Int J Gynaecol Obstet. 2014 Mar 5. pii: S0020-7292(14)00114-3. doi: 10.1016/j.ijgo.2013.11.016. [Epub ahead of print]
Missed opportunities for diagnosis of female genital mutilation.
Abdulcadir J, Dugerdil A, Boulvain M, Yaron M, Margairaz C, Irion O, Petignat P.
OBJECTIVE: To investigate missed opportunities for diagnosing female genital mutilation (FGM) at an obstetrics and gynecology (OB/GYN) department in Switzerland.
METHODS: In a retrospective study, we included 129 consecutive women with FGM who attended the FGM outpatient clinic at the Department of Gynecology and Obstetrics at the University Hospitals of Geneva between 2010 and 2012. The medical files of all women who had undergone at least 1 previous gynecologic exam performed by an OB/GYN doctor or a midwife at the study institution were reviewed. The type of FGM reported in the files was considered correct if it corresponded to that reported by the specialized gynecologist at the FGM clinic, according to WHO classification.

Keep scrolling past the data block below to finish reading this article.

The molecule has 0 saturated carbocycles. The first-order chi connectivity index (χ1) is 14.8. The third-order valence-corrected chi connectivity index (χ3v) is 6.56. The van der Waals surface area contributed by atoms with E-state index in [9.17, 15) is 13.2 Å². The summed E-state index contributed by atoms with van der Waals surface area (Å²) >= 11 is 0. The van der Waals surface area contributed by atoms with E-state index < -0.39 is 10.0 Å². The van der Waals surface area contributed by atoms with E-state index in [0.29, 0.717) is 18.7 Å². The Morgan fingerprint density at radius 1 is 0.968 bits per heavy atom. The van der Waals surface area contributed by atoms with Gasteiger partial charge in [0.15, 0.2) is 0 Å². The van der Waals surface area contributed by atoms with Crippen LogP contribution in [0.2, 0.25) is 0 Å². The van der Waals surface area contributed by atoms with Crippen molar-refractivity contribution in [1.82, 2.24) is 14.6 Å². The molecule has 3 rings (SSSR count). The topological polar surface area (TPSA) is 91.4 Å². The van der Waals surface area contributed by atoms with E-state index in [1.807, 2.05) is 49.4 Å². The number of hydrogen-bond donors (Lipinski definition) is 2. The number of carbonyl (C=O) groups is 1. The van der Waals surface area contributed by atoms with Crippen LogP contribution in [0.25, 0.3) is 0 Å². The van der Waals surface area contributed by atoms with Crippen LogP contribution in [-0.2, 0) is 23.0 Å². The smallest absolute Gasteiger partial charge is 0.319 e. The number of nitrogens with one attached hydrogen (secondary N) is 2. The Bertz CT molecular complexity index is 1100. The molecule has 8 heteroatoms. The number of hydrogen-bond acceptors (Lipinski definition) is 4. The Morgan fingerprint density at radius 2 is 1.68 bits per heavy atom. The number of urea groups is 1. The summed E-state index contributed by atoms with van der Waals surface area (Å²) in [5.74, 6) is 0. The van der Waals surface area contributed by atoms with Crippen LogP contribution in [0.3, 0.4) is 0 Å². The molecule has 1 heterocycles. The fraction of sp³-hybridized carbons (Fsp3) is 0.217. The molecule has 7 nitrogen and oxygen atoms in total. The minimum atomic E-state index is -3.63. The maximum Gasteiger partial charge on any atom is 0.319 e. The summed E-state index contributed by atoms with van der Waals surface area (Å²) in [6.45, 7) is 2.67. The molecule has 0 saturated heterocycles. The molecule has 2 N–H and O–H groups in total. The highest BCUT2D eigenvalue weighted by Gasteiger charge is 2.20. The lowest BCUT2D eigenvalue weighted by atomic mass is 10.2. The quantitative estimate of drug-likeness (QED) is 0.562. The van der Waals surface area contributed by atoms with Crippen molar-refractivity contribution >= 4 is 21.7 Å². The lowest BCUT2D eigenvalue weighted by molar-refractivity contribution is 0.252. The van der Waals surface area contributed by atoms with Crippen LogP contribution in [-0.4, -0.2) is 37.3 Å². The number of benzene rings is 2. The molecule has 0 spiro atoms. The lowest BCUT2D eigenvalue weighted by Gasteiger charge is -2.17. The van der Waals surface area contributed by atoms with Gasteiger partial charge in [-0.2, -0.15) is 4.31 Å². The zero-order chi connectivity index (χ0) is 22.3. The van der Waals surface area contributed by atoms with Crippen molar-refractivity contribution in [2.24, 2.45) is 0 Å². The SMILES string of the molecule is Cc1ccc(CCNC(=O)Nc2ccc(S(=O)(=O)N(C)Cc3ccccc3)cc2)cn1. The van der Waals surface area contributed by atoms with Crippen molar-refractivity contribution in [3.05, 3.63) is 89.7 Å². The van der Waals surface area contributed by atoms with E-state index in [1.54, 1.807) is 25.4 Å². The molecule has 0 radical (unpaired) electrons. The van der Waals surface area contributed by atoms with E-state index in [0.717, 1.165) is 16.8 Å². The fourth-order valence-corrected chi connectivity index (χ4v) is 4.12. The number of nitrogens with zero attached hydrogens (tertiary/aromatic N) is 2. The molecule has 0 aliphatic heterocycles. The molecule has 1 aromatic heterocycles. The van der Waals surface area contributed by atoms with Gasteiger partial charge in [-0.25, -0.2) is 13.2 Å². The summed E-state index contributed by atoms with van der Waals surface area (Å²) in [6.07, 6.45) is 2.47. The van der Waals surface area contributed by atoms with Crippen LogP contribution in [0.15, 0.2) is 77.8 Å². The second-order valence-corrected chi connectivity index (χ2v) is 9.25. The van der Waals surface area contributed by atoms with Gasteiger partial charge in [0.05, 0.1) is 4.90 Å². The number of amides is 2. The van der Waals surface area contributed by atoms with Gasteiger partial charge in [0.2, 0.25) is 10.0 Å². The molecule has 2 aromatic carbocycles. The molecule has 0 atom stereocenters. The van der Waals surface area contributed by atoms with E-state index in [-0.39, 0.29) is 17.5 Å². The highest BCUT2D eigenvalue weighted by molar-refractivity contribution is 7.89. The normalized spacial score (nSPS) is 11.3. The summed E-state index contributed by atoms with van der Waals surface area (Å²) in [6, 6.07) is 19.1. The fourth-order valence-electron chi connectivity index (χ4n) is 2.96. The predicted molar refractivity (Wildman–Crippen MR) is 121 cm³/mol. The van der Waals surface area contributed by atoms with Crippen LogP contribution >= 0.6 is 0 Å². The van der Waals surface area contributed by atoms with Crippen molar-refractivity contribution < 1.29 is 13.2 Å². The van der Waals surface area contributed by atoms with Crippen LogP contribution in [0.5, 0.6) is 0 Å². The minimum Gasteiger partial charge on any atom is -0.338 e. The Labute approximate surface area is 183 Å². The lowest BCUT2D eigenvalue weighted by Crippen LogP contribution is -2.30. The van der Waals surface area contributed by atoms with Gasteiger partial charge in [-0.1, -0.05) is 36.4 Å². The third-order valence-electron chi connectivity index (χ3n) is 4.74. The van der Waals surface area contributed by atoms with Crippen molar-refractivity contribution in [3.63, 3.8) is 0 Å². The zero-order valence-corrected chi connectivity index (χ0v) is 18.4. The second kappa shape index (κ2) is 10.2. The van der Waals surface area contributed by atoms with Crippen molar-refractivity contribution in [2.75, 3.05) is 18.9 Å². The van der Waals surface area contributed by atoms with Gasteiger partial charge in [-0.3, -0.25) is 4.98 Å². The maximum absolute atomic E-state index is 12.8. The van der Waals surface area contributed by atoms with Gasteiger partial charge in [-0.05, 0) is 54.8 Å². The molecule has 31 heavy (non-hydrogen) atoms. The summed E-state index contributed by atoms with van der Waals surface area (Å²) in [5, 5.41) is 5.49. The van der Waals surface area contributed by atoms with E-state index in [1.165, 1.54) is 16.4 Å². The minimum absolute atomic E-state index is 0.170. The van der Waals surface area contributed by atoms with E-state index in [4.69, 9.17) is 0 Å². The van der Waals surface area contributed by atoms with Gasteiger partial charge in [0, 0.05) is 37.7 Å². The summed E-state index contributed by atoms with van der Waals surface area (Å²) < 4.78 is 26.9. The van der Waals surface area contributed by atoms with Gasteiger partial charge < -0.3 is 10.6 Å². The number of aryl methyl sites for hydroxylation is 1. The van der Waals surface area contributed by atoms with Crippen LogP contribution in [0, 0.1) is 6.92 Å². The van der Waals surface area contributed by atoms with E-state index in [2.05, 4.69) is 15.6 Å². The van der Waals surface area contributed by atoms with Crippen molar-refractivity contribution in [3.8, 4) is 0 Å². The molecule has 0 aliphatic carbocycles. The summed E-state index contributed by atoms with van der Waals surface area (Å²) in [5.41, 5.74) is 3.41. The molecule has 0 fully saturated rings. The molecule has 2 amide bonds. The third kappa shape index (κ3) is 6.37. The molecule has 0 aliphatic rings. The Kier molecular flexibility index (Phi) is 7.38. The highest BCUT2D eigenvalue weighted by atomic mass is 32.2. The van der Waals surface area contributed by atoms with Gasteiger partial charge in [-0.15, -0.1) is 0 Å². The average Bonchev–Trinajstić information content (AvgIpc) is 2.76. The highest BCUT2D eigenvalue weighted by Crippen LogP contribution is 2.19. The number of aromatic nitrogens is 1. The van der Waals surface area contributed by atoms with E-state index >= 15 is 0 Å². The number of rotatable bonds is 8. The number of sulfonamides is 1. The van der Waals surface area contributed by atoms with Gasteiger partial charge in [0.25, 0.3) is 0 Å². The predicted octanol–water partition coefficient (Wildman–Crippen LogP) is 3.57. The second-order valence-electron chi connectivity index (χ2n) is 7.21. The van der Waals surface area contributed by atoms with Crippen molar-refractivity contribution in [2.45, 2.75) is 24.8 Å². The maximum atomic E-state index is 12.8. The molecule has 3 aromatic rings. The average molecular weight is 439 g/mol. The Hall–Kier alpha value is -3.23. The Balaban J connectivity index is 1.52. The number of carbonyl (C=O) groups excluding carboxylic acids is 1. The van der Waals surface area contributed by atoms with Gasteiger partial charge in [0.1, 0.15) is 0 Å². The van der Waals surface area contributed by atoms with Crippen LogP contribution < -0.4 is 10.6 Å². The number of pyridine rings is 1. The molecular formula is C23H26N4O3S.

RESULTS: In 48 (37.2%) cases, FGM was not mentioned in the medical file. In 34 (26.4%) women, the diagnosis was correct. FGM was identified but erroneously classified in 28 (21.7%) cases. There were no factors (women’s characteristics or FGM type) associated with missed diagnosis.
CONCLUSION: Opportunities to identify FGM are frequently missed. Measures should be taken to improve FGM diagnosis and care.